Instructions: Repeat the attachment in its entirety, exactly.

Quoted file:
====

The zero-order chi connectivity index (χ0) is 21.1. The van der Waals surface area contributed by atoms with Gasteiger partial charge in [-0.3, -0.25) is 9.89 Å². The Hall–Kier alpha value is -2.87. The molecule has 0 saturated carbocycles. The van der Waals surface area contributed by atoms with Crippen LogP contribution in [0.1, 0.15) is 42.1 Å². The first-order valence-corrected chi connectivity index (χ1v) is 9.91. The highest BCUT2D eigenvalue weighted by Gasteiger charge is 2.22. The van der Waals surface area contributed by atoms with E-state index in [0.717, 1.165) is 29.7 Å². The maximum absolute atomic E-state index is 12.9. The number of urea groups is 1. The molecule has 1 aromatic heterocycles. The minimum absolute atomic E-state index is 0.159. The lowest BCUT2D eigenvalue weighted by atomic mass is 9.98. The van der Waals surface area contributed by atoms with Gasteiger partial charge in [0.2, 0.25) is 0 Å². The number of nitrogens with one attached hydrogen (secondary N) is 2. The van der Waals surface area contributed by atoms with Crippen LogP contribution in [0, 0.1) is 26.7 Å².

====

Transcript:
The zero-order chi connectivity index (χ0) is 21.1. The van der Waals surface area contributed by atoms with Gasteiger partial charge in [-0.3, -0.25) is 9.89 Å². The Hall–Kier alpha value is -2.87. The molecule has 0 saturated carbocycles. The van der Waals surface area contributed by atoms with Crippen LogP contribution in [0.1, 0.15) is 42.1 Å². The first-order valence-corrected chi connectivity index (χ1v) is 9.91. The highest BCUT2D eigenvalue weighted by Gasteiger charge is 2.22. The van der Waals surface area contributed by atoms with E-state index in [0.717, 1.165) is 29.7 Å². The maximum absolute atomic E-state index is 12.9. The number of urea groups is 1. The molecule has 1 aromatic heterocycles. The minimum absolute atomic E-state index is 0.159. The lowest BCUT2D eigenvalue weighted by atomic mass is 9.98. The van der Waals surface area contributed by atoms with Gasteiger partial charge in [0.2, 0.25) is 0 Å². The number of nitrogens with one attached hydrogen (secondary N) is 2. The van der Waals surface area contributed by atoms with Crippen LogP contribution in [0, 0.1) is 26.7 Å².